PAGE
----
Teachers make plea for help in the classroom

NASHUA – The common theme during the Thursday Nashua Board of Education budget hearing was straightforward: Help.

“Things have changed in the school district beyond our control and we need help,” Nashua Teachers’ Union President Adam Marcoux told the board during the hearing.

“Students, whether you like or not, can’t learn unless their needs are met,” Marcoux added. “Nothing that I have suggested, in my opinion, to add to a budget is a want – it’s a need.”

Marcoux and other educators asked board members and administrators for help in the form of more English Language Learner specialists, more paraeducators, more psychologists and more substitute teachers.

“I have many children in my classroom who come from families of poverty. They have parents who are in prison; they are homeless,” Cheryl Torbin, an elementary school teacher in the district, said. “We need to teach our students how to cope with their problems.”

However, she added, she is only one person and needs help.

Torbin said every time a teacher is out at her school, there are no substitute teachers to be found. This means all paraeducators are taken and they become the teachers for those classrooms.

Meanwhile, Nashua School District Superintendent Jahmal Mosley said when creating a budget, he and Chief Operating Officer Daniel Donovan had to look at what was feasible. They took into account that they wanted and what they needed.

“We take those slow steps to making things right in the district,” Mosley said. He added, “This is about compromising and working together for the best interest of our students.”

Mosley’s budget priorities, as identified during a presentation, included five items:

• Attract and retain educators,

• accommodate increasing numbers of ELL learners,

• no reductions in staff,

• increase kindergarten paraprofessionals, and

• correct out-of-district budget shortfalls.

Donovan said when looking at the budget, they first factored in their current level of services, and then new/additional items that weren’t in the previous budget.

This did not answer all public concerns, however. Nashua resident Joan Donahue spoke of the substitute shortage, and asked where substitute teachers were captured in the budget presented.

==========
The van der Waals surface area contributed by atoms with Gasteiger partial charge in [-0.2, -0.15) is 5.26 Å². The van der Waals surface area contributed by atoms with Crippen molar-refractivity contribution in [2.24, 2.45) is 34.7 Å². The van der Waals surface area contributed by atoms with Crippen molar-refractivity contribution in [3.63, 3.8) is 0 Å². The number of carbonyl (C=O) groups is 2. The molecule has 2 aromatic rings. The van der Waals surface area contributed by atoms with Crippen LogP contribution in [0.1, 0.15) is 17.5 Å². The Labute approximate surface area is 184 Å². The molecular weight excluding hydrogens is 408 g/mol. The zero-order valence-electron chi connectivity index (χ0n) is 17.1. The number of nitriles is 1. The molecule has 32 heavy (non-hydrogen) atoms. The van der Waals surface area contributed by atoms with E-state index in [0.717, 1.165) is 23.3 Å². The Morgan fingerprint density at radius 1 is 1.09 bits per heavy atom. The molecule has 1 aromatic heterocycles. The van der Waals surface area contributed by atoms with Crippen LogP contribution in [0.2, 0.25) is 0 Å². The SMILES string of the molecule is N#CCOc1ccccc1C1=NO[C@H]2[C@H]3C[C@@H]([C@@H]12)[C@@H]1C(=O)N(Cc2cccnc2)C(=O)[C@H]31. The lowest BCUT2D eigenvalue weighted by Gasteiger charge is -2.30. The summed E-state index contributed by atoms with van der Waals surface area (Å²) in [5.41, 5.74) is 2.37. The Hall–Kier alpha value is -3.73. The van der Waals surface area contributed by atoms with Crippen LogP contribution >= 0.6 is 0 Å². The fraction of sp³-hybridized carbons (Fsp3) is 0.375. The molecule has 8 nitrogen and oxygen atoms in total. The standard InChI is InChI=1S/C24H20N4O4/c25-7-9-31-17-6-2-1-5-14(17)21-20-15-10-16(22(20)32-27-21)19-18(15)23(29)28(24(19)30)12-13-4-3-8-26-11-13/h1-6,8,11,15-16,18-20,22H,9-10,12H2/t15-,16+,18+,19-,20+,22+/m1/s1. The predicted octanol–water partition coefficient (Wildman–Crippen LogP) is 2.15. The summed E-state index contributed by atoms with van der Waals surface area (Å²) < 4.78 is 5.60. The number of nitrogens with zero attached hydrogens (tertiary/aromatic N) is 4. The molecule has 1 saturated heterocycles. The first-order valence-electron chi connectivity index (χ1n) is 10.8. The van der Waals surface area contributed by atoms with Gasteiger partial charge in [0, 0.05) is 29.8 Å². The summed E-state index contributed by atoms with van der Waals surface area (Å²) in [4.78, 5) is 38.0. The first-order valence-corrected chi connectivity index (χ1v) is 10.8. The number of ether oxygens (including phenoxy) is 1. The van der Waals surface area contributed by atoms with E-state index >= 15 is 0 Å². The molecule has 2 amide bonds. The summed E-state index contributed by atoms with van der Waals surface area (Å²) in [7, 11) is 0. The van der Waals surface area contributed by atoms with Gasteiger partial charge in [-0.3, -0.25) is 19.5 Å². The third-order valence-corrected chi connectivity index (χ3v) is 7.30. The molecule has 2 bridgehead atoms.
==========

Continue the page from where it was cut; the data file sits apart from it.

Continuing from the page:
“The substitute crisis is real,” Donahue said.

Gary Hoffman, a middle school teacher in the district, discussed how teachers have been working to improve middle school discipline. He advocated for creating an alternative school program for students who have severe behavior issues.

Kerry Arguin Newton, a teacher at Pennichuck Middle School, spoke of the district’s struggle with ELL specialists having very high caseloads. Newton said people don’t realize some of the ELL population is made up of refugees, which is a challenge in and of itself. She said she has a young lady in her classroom, who has never had a formal education.

“One-plus-one means nothing to her,” Newton said.

Newton spoke of how her student is going to be an important person in the community, but her student needs a lot of help. And the ELL Specialist at her school already has a caseload of 74 students.

“They are eager to learn; we need to help them,” Newton said.

Former Board of Education Student Representative Hailey Sweeney has seen the need first-hand for more ELL teachers, after attending Ledge Street Elementary School, Elm Street Middle School, and now, Nashua High School South.

“These teachers, they are superheroes, but they can’t handle everything,” Sweeney said. She added, “Happy teachers teachers that get help make happy students.”

The next budget meeting is scheduled for 6:30-8:30 p.m. Wednesday at Nashua High School North, 8 Titan Way.

Grace Pecci may be reached at 594-1243, or at gpecci@nashuatelegraph.com.

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